Vaetchanan

“Parsha and Purpose” – Va’etchanan 5780
Rabbi Kenneth Brander’s weekly insights into the parsha 

“Becoming the People We Want to Be”

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“Becoming the People We Want to Be”

We all want to be more consistent, and to live the values that we espouse. But sadly, we occasionally fall short.

What can we do to erase the gap between the person we want to be and the person we often are?

An answer can be found in this week’s Torah portion, Va’etchanan, where we read about the revelation at Sinai, one of the seminal events in world history. 

At the conclusion of that critical moment, God tells Moshe, “Lech, Emor Lahem“, go and tell the Jewish people, “Shuvu Lachem L’ohaleichem,” go back to your tents.

What does this mean?

Where else would they have possibly gone?

Rav Aharon Lichtenstein, z’t”l, extrapolated from this verse that our challenge as members of the Jewish people is to take the values of Sinai –  not stealing, not cheating, not coveting, concern for the vulnerable in our society – and to incorporate them into our “tents”: our homes, schools, communities and society. 

This sounds simple enough, yet often any of us, even great people, even rabbis and leaders, can find it difficult.

And this difficulty is alluded to in the Torah itself, where we find a prohibition on the Jewish people ascending Mount Sinai at the time of the revelation.

Why would this be?

What better opportunity to bask in holiness than at the moment and place in which Torah was revealed?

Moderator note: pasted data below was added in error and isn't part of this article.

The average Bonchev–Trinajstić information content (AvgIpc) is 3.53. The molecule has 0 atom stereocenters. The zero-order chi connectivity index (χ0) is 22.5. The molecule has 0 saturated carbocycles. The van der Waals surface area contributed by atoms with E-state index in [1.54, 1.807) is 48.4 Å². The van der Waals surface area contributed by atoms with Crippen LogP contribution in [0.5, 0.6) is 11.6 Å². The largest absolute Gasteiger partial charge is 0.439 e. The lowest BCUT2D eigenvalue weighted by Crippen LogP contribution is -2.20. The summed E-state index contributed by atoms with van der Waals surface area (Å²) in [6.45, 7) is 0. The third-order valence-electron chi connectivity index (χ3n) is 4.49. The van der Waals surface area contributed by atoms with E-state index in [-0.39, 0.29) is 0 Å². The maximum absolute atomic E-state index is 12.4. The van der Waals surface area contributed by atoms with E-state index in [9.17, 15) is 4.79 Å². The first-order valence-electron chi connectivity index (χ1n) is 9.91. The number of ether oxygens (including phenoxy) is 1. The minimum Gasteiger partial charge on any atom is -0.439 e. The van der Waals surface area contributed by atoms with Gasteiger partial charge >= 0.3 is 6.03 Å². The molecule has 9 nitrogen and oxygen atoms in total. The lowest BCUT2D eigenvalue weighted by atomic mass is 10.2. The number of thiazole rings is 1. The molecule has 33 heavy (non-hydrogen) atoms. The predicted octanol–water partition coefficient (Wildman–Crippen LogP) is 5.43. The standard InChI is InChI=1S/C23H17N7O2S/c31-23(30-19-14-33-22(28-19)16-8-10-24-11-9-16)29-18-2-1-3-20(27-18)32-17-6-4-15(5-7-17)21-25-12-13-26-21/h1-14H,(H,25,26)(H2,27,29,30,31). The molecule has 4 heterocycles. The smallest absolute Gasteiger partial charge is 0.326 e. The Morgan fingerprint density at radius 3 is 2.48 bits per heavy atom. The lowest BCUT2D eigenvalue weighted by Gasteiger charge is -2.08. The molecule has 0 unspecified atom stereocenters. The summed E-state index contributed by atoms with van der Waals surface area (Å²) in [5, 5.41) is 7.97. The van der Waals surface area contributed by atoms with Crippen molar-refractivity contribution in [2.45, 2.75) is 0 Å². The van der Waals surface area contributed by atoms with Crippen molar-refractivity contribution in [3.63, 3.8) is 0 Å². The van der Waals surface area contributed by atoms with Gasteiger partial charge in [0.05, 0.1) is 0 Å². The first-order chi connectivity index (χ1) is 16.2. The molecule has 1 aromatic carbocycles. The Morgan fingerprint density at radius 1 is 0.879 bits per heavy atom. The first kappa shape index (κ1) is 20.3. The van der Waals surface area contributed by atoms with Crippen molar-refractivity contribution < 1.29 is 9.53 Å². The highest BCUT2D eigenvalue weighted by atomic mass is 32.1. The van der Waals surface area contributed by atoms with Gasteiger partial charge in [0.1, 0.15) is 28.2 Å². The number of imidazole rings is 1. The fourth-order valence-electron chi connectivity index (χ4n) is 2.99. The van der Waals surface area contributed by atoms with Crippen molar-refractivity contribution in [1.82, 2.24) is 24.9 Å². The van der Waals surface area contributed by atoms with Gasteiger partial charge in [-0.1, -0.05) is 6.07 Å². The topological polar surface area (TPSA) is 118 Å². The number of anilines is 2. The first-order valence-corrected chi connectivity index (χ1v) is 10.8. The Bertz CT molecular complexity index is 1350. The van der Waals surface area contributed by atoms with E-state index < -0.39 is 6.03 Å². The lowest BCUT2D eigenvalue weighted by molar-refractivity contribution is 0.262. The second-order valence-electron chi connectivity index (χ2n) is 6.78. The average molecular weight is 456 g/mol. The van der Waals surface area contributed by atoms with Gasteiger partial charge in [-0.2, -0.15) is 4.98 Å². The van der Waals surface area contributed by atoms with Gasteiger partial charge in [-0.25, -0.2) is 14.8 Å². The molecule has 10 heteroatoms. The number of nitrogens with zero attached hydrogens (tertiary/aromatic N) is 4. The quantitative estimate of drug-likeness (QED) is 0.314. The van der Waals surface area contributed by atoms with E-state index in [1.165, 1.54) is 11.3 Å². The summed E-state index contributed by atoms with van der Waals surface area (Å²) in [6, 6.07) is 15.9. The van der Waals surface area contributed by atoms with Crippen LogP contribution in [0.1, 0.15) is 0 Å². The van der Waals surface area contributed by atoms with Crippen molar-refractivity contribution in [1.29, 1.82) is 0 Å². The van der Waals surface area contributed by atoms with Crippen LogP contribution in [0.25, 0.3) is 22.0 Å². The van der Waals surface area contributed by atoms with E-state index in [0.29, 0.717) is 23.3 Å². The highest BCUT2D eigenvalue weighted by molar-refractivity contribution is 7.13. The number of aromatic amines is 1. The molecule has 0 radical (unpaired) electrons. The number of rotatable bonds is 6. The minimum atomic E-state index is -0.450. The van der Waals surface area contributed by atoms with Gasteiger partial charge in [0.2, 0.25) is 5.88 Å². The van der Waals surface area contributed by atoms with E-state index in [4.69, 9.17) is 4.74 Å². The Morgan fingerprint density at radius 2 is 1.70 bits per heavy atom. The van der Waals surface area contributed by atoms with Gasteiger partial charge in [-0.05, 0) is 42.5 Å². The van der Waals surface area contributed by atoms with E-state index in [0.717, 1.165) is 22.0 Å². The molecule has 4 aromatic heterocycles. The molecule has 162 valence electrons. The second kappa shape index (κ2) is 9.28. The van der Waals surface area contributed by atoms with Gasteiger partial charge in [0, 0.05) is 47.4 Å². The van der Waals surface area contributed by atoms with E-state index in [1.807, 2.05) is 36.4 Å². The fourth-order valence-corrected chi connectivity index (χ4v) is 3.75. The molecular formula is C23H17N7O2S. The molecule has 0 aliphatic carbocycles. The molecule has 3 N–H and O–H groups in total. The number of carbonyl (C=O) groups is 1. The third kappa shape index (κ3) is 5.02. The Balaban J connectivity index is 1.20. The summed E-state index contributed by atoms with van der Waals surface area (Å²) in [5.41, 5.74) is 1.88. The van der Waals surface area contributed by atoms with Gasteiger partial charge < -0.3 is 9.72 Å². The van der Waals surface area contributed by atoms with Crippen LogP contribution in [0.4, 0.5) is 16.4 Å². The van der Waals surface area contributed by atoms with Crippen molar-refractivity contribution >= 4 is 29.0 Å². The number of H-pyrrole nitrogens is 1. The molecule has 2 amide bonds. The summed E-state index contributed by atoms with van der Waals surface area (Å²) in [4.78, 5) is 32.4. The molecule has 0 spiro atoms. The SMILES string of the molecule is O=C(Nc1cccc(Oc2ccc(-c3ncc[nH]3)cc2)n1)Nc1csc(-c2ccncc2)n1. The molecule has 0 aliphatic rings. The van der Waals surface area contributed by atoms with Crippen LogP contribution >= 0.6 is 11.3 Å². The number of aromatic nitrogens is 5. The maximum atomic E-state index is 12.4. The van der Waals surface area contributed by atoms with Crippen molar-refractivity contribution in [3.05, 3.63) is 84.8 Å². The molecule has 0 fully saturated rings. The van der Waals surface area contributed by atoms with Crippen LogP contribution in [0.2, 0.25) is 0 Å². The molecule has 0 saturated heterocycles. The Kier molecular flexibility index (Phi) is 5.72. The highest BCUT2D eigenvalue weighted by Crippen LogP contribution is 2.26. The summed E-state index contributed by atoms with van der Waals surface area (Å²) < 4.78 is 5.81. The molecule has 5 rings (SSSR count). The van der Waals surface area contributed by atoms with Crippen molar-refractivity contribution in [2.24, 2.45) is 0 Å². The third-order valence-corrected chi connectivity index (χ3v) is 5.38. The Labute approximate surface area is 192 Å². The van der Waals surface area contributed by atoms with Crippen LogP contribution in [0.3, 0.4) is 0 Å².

But embedded in the question is the answer.

Finding holiness in the ethereal on God’s mountain is easy. There were no distractions from connecting with God.

Instead, God challenges us: “Shuvu Lachem L’ohaleichem”, “Go back to your tents”, which the Emek Davar, Rabbi Naftali Tzvi Yehuda Berlin, explains to mean:

לחיי בשרים ותענוגות בני האדם כטבע האנושי

To a life of temporal human pleasures, as is the nature of humanity.

That is to say, take the holiness and the values from your experience at Sinai and incorporate it into your day-to-day physical lives.

We are not to bifurcate between the holy and the mundane. Rather, our complicated challenge is to elevate the mundane and infuse the holy with real purpose.

We recite Kiddush when Shabbat begins, to sanctify the day.

But we also recite Kiddush, in the form of Havdalah, at Shabbat’s conclusion – to sanctify the days ahead – reminding us to take the spiritual refreshment of Shabbat to infuse our actions during the entirety of the coming week.

May we successfully meet God’s challenge, elevating our everyday lives and become the people we want to be.

Shabbat Shalom.

Rabbi Riskin

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Rabbanit Renana Birnbaum

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